Saturday, June 11, 2011

She moves in mysterious ways

It's the 25th Anniversary for Susan Marshall & Company, although this enterprise, with its androgynous, unassuming sensuousness and democratic playfulness, looks grounded in values reaching back an additional twenty years.

For this season, Marshall presents one suite of related, interconnected video/dance installations and one ensemble piece from repertory, each presentation set up in its own theater at Baryshnikov Arts Center--Frame Dances, from 2006 and 2008, in the Howard Gilman Performance Space, and Adamantine, debuted in 2009 but making its New York premiere, in the Jerome Robbins Theater.

Audiences can choose to take in Frame Dances at 7pm or wait until it repeats at 9:15 after Adamantine's 8pm showing. If you want to try for tickets for this evening, the final performance, I'd recommend seeing Frame Dances at 7. For the Marshall-initiated, this suite offers a snack box of delights--just enough for one night. For newcomers, it's an appetizer, introducing all things Marshall and her lovely and hardworking company. Adamantine's hour, unfortunately, mostly passes with heavy emphasis on sound and the weight of the world and time. It has pleasures in the dancing, but its artifice seems forced, even awkward at times.

Frame Dances plays out of multiple frames--a dancer-framing sandbox framed by metal mesh and more wood; a rectangle of Astroturf and other fake greenery topped with an open framework of wood like a bridge's arch; a cable and harness for aerial work, encased in transparent vinyl; the video projection frames that permit audience members to watch from seats or drift to wherever they can catch all the action; and even the Gilman space itself, with its small chunks of seating and its fluid space for movement. A more encompassing, philosophical frame might involve the juxtaposition of humans with the artificial (plastic, say, or mechanically-assisted flight) or things appropriated from nature (sand filling a box).

In each instance, the humans make the best of things. In Frame Dances, the video of Frame Dance (excerpted from the 2006 Cloudless--are you keeping up with me?), five dancers make like newborn puppies huddled in light sleep, limply splayed and continuously shifting positions around and over one another's bodies. (But look carefully and don't miss that coffee cup that somehow gets carefully passed from hand to hand!) Sandstone (2008), a live duet, shows Kristen Hollinsworth and Joseph Poulson making similar spooning, embracing moves in the sandbox, until Hollinsworth squats and, with unceremonious determination, begins to dig at the sand like a cat who has just finished doing her business. The Body of Water (2008) video frames Luke Miller and Darrin Michael Wright, both stripped down to white underwear, in a narrow pool of what appears to be milk. As they embrace and softly grapple, their bodies rotate in and out of this liquid, shapes forming and dissolving in and out of visibility as music throbs and loops. Green, Green Grass (2008) uses that fake grass and bridge arch as a passage way for slithering bodies, over and over again. (I wonder how that material feels on the skin.) Forward (2008) finds Poulson dangling and deftly twirling from an aerial harness as his enclosure fills with fog.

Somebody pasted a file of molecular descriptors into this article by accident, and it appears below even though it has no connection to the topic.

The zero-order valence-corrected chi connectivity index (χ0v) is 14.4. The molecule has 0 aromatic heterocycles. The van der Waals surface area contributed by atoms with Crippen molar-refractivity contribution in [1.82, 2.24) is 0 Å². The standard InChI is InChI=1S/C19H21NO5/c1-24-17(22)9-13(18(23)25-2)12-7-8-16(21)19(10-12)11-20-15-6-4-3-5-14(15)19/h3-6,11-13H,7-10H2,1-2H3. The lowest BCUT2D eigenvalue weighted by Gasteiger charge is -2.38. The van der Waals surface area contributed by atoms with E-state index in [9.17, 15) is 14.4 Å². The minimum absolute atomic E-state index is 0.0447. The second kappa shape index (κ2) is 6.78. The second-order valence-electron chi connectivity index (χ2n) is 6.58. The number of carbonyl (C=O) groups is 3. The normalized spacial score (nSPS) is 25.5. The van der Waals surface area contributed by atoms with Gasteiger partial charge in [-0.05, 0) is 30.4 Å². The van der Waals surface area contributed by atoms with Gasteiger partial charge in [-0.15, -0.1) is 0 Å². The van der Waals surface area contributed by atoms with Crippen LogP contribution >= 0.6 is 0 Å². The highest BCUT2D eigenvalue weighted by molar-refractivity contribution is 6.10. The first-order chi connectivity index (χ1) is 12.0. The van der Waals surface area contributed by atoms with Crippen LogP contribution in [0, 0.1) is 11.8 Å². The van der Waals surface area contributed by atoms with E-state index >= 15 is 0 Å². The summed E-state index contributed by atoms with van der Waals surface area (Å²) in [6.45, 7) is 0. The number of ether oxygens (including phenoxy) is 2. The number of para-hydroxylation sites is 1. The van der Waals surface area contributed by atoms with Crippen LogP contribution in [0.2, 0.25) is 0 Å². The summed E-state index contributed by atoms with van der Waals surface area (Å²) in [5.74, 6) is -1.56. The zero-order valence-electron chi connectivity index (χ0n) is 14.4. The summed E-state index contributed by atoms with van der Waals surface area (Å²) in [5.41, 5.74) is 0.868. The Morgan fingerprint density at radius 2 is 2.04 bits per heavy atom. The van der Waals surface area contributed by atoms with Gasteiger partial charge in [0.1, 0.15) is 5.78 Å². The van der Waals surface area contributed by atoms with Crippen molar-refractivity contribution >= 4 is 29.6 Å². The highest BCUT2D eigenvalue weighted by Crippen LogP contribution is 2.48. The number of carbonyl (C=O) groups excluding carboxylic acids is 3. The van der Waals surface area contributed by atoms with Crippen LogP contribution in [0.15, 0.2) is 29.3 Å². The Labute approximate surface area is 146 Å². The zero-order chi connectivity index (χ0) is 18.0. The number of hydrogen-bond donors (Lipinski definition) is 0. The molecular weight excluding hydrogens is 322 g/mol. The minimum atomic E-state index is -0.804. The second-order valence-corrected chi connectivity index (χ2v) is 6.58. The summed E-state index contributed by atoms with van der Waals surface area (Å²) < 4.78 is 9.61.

In each piece, Marshall plays with the orientation of the dancing body to horizontal ground and the way we, as onlookers, discover and perceive the body in space (say, from the overhead perspective of a video camera or from the outside of a plastic, mist-filled enclosure). To the extent that we, as flesh-and-blood beings, identify with these bodies and their sensations, we might also feel penned in or slippery or upended. Each short piece has its charm. Place them all together, though, and their magical effects magnify.

Dance performance in Adamantine--which had its premiere at Montclair, New Jersey's Alexander Kasser Theater--isn't so much framed as engulfed by lighting tics, movable mechanical set elements and an aggressive score that veers from folksy (and weirdly disruptive) to percussive (insistently so). I found the piece maze-like, with music as its Minotaur, and filled with dead ends and sometimes attractive filler. I wondered, too often, if some of its theatrics were meant to be cheesy or just happened to be. Here's one example: the slowly, grandly revolving curtain that individual dancers play around, surf or smack and kick and that sweeps over their fallen dancers bodies as the drumming's rhythm suggests the Inexorable March of Time. And another: A wind machine picturesquely--and repeatedly--blowing a dancer's long hair and sending aloft her little jacket made of lightweight plastic wrap.

In any case, I revere the Company in Susan Marshall & Company, and in Adamantine, you can keep an eye on poetry-in-motion Poulson--a guy who can turn even the simple extension of one hand into a smart and deeply spiritual event--and the similarly vibrant Wright.

Performances by Kristen Hollinsworth, Luke Miller, Joseph Poulson, Ildiko Toth, Petra van Noort and Darrin Michael Wright. Live music by Peter Whitehead, who composed the score for both works, and Elton Bradman.

Lighting: Mark Stanley
Sound: Jane Shaw
Set: Jeremy Lydic (original design for Frame Dances by Roderick Murray)
Video: Ryan Holsopple; Jeremy Lydic for Adamantine

Costume: Mary Kokie McNaughter (Frame Dances) and Olivera Gajic (Adamantine)

Click here for program and ticket information.

Baryshnikov Arts Center
450 West 37th Street (between 9th and 10th Avenues), Manhattan

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